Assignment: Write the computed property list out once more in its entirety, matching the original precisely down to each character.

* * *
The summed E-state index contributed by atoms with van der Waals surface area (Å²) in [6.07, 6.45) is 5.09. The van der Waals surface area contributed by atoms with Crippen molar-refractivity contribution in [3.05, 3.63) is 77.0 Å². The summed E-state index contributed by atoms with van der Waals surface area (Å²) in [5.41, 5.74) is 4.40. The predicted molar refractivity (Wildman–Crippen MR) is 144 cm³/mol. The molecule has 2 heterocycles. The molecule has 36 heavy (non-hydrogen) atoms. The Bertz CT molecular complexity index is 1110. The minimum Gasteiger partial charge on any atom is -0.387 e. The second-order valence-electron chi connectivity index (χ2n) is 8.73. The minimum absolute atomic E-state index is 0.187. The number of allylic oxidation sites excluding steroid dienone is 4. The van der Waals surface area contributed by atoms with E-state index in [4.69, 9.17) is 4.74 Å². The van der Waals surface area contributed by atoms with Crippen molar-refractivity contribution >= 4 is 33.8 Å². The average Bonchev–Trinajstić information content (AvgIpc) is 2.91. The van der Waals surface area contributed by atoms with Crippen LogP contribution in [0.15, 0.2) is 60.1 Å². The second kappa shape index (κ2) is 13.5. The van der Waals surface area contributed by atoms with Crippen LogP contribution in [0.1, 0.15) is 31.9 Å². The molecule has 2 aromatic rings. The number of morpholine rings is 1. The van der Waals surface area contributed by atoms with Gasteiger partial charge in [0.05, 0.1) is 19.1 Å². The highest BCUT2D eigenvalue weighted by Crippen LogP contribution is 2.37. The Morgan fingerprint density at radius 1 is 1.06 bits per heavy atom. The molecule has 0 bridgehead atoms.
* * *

The summed E-state index contributed by atoms with van der Waals surface area (Å²) in [6.07, 6.45) is 5.09. The van der Waals surface area contributed by atoms with Crippen molar-refractivity contribution in [3.05, 3.63) is 77.0 Å². The summed E-state index contributed by atoms with van der Waals surface area (Å²) in [5.41, 5.74) is 4.40. The predicted molar refractivity (Wildman–Crippen MR) is 144 cm³/mol. The molecule has 2 heterocycles. The molecule has 36 heavy (non-hydrogen) atoms. The Bertz CT molecular complexity index is 1110. The minimum Gasteiger partial charge on any atom is -0.387 e. The second-order valence-electron chi connectivity index (χ2n) is 8.73. The minimum absolute atomic E-state index is 0.187. The number of allylic oxidation sites excluding steroid dienone is 4. The van der Waals surface area contributed by atoms with E-state index in [4.69, 9.17) is 4.74 Å². The van der Waals surface area contributed by atoms with Crippen molar-refractivity contribution >= 4 is 33.8 Å². The average Bonchev–Trinajstić information content (AvgIpc) is 2.91. The van der Waals surface area contributed by atoms with Crippen LogP contribution in [0.15, 0.2) is 60.1 Å². The second kappa shape index (κ2) is 13.5. The van der Waals surface area contributed by atoms with Crippen LogP contribution in [0.1, 0.15) is 31.9 Å². The molecule has 2 aromatic rings. The number of morpholine rings is 1. The van der Waals surface area contributed by atoms with Gasteiger partial charge in [0.05, 0.1) is 19.1 Å². The highest BCUT2D eigenvalue weighted by Crippen LogP contribution is 2.37. The Morgan fingerprint density at radius 1 is 1.06 bits per heavy atom. The molecule has 0 bridgehead atoms.